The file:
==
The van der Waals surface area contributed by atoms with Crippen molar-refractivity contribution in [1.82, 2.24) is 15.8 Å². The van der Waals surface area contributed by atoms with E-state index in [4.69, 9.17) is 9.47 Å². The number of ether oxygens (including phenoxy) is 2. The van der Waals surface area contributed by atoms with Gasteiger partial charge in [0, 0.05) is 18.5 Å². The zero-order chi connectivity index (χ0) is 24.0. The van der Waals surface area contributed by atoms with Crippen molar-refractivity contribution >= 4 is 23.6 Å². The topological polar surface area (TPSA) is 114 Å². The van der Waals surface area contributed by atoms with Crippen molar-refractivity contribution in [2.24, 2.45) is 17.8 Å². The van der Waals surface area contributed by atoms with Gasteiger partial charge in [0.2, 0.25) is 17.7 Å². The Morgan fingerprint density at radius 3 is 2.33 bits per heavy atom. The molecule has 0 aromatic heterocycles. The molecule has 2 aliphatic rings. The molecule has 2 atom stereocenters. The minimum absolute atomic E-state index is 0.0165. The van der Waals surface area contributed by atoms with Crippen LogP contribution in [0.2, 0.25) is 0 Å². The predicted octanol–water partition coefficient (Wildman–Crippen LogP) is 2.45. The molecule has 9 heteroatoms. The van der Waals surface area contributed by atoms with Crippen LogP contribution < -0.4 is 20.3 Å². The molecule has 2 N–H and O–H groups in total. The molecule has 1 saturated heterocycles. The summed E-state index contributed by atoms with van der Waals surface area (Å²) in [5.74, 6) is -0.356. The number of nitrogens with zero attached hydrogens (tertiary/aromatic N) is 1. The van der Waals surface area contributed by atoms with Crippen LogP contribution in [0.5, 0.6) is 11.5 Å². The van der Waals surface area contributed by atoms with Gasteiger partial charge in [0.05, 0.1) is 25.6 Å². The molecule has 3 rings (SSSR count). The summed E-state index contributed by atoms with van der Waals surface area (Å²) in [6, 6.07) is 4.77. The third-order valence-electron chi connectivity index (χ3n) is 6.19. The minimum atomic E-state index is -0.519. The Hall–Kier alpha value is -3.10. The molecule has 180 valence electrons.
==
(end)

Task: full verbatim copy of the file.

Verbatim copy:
The van der Waals surface area contributed by atoms with Crippen molar-refractivity contribution in [1.82, 2.24) is 15.8 Å². The van der Waals surface area contributed by atoms with E-state index in [4.69, 9.17) is 9.47 Å². The number of ether oxygens (including phenoxy) is 2. The van der Waals surface area contributed by atoms with Gasteiger partial charge in [0, 0.05) is 18.5 Å². The zero-order chi connectivity index (χ0) is 24.0. The van der Waals surface area contributed by atoms with Crippen molar-refractivity contribution >= 4 is 23.6 Å². The topological polar surface area (TPSA) is 114 Å². The van der Waals surface area contributed by atoms with Crippen molar-refractivity contribution in [2.24, 2.45) is 17.8 Å². The van der Waals surface area contributed by atoms with Gasteiger partial charge in [0.2, 0.25) is 17.7 Å². The Morgan fingerprint density at radius 3 is 2.33 bits per heavy atom. The molecule has 0 aromatic heterocycles. The molecule has 2 aliphatic rings. The molecule has 2 atom stereocenters. The minimum absolute atomic E-state index is 0.0165. The van der Waals surface area contributed by atoms with Crippen LogP contribution in [0.2, 0.25) is 0 Å². The predicted octanol–water partition coefficient (Wildman–Crippen LogP) is 2.45. The molecule has 9 heteroatoms. The van der Waals surface area contributed by atoms with Crippen LogP contribution < -0.4 is 20.3 Å². The molecule has 2 N–H and O–H groups in total. The molecule has 1 saturated heterocycles. The summed E-state index contributed by atoms with van der Waals surface area (Å²) in [5.74, 6) is -0.356. The number of nitrogens with zero attached hydrogens (tertiary/aromatic N) is 1. The van der Waals surface area contributed by atoms with Crippen LogP contribution in [0.5, 0.6) is 11.5 Å². The van der Waals surface area contributed by atoms with Gasteiger partial charge in [0.05, 0.1) is 25.6 Å². The molecule has 3 rings (SSSR count). The summed E-state index contributed by atoms with van der Waals surface area (Å²) in [6, 6.07) is 4.77. The third-order valence-electron chi connectivity index (χ3n) is 6.19. The minimum atomic E-state index is -0.519. The Hall–Kier alpha value is -3.10. The molecule has 180 valence electrons.